The Samsung Galaxy S4 Zoom announced recently follows the same strategy of the Note and plays to uneducated consumers who are under the false impression that megapixels and expensive cameras make for great photos just like the Note convinced them that a bigger screen and a stylus would make them better employees or would make sharing photos with friends more fun. How many times do we have to disprove this before it sticks? When normal people on the street can’t tell the difference between a photo taken on a Hasselblad H4D and an iPhone 5, it means that there isn’t really a problem with a cell phone camera. When beautiful photos can be captured across the nation from a wildlife photographer shooting only with a mobile phone or when an iPhone 3GS can start a viral video that proves expensive cameras don’t define fashion photography, it means that it’s not about the tech but about the person holding the camera. We don't need a camera shoved together with a phone.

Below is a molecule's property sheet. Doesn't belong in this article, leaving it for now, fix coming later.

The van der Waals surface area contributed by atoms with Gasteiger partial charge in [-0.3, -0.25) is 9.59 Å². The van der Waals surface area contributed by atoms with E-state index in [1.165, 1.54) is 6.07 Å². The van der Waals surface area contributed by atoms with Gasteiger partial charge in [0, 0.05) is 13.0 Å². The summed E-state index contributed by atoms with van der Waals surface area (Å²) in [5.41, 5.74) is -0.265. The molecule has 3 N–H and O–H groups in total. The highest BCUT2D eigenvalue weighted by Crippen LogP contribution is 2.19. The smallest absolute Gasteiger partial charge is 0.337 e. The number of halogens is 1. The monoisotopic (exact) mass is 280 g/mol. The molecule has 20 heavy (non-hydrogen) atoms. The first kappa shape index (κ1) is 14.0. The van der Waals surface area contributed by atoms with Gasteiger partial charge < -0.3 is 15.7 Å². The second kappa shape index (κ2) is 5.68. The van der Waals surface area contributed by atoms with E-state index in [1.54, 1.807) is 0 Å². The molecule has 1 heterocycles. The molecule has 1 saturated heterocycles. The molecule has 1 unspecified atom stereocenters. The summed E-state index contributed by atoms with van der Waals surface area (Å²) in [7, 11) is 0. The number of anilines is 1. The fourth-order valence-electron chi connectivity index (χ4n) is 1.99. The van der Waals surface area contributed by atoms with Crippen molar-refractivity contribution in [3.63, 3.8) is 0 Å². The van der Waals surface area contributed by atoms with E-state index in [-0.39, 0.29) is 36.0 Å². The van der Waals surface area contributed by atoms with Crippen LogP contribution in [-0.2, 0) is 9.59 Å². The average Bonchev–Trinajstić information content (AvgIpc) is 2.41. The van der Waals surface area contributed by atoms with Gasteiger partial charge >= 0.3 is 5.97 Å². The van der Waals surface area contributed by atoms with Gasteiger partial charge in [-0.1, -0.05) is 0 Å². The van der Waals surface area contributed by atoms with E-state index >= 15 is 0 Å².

Selling talent or knowledge is not as profitable as metal, glass and plastic (and it certainly requires more effort on the part of the consumer), so what we get are commercials that lie to us about a camera’s capabilities and bizarre combinations of a phone and a camera that boast impressive specs to uninformed masses who are just going to take selfies and photos at the bar on a Friday night anyway. Lots of numbers, fancy words and shiny metal parts... They're selling gilded turds to magpies with ADD. We don’t need these products, but we have been convinced otherwise. It doesn't help that consumers don't want to work for anything, including knowledge. We want to just be handed everything, and that mindset is ripe for exploitation.
There isn’t a problem, but consumers have been deceived into believing one exists. This isn’t the case for all their products but when it comes to their mobile division, Samsung exploits consumer insecurity, ignorance and laziness. We aren’t going to advance if this keeps happening. In my opinion, we will only regress until we are inundated with meaningless tech (or at least until a new fad sends us spiraling in a totally different direction).